A SOBO’s Song
“Oh my God, this is the ending. This is over. What is beginning?”
Cole Blume, 34. Eugene, Oregon.
Start/finish day: July 16, 2017 to November 14, 2017 (122 Days, 114 on-trail, 8 zeros; 2440 miles walked, 220 detoured because of wildfires—to be walked in 2018!)
Favorite piece of gear: I really loved having an actual pillow with stuffing. It’s a little REI travel pillow I bought years ago. When I was going to Europe to walk the Camino de Santiago in 2016, my sister-in-law made an impromptu pillow from a piece of red and yellow paisley fabric that she’d kept from my grandma who passed away that same year. So not only did I sleep better because of that pillow (and great sleep was everything, but I also loved having something that my sister made for me, out of something that reminded me of a beloved grandma, that had been on another really important journey.
Highest mileage day: 40.5 (Burney Mt. Guest Ranch to Hat Creek)
Favorite trail town: Stehekin
Trail name: I only had a trail name for a few days before deciding to stick with Cole, but for about a week in July I was William Shatner. My buddy, Vanguard, gave me the name after I caught up with him and Candace at Brush Creek in Northern Washington. Vanguard had left camp first that morning, I followed, then Candace. But when I was the last person to arrive at the bridge over Brush Creek for a morning break, I had to explain why I fell behind. We had just met the night before, so at first I felt shy to share, but I knew better than to keep secrets on the PCT. “Well, back up on Glacier Pass,” I told them, “I sharted my shorts a little and needed to pull over for a costume change.” We all had a good laugh and shared our respective stories about soiled drawers. When it was time to start again down the trail, Vanguard asked, “You ready to go, William Shatner?” I love the original Star Trek movies, and had indeed shat myself a bit at the start of the day, so the name stuck. I didn’t end up walking with Vanguard after Glacier Peak, so I let the name go too.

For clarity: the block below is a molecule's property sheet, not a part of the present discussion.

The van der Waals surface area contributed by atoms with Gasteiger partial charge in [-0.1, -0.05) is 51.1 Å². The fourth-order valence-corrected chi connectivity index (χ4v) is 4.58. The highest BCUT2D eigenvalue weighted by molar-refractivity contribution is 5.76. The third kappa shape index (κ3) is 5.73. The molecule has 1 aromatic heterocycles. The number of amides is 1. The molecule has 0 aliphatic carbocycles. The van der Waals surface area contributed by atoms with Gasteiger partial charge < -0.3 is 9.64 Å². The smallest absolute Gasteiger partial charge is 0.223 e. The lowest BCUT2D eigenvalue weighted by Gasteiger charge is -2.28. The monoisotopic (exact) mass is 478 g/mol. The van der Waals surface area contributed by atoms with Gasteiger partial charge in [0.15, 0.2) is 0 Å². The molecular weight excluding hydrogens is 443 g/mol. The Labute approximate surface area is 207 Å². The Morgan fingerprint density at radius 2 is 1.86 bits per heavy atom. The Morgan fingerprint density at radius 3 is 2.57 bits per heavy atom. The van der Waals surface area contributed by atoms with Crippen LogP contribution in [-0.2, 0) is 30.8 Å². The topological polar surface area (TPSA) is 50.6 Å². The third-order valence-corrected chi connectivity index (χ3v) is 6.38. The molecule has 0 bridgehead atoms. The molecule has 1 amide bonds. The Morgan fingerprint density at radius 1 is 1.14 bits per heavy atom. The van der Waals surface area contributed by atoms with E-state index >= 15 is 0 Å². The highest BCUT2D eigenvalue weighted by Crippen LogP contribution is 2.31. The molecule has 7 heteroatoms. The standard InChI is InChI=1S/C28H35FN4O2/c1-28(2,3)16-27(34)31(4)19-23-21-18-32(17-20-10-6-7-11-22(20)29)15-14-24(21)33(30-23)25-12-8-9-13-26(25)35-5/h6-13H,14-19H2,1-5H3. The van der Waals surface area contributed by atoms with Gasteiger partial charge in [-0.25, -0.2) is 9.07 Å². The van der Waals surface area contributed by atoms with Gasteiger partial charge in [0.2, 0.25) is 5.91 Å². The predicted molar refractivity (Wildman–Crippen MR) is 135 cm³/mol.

1. Why did you decide to go SOBO? Timing mostly. I’m the associate director of a summer music academy for high school singers from around the country that’s part of the Oregon Bach Festival in my hometown, Eugene, Oregon. I love that job and it doesn’t end until mid-July every summer. So when I saw that a normal SOBO timeline departs in July, it was a pretty natural way to go. I was intimidated by the intensity and endurance requirements out of the gate when walking the PCT southbound, but had enough backpacking experience and felt strong enough to make a successful go of it. As I read more and more about hiking SOBO, I realized that starting at the northern terminus would give my hike that quality that I was hoping for most in the first place—solitude.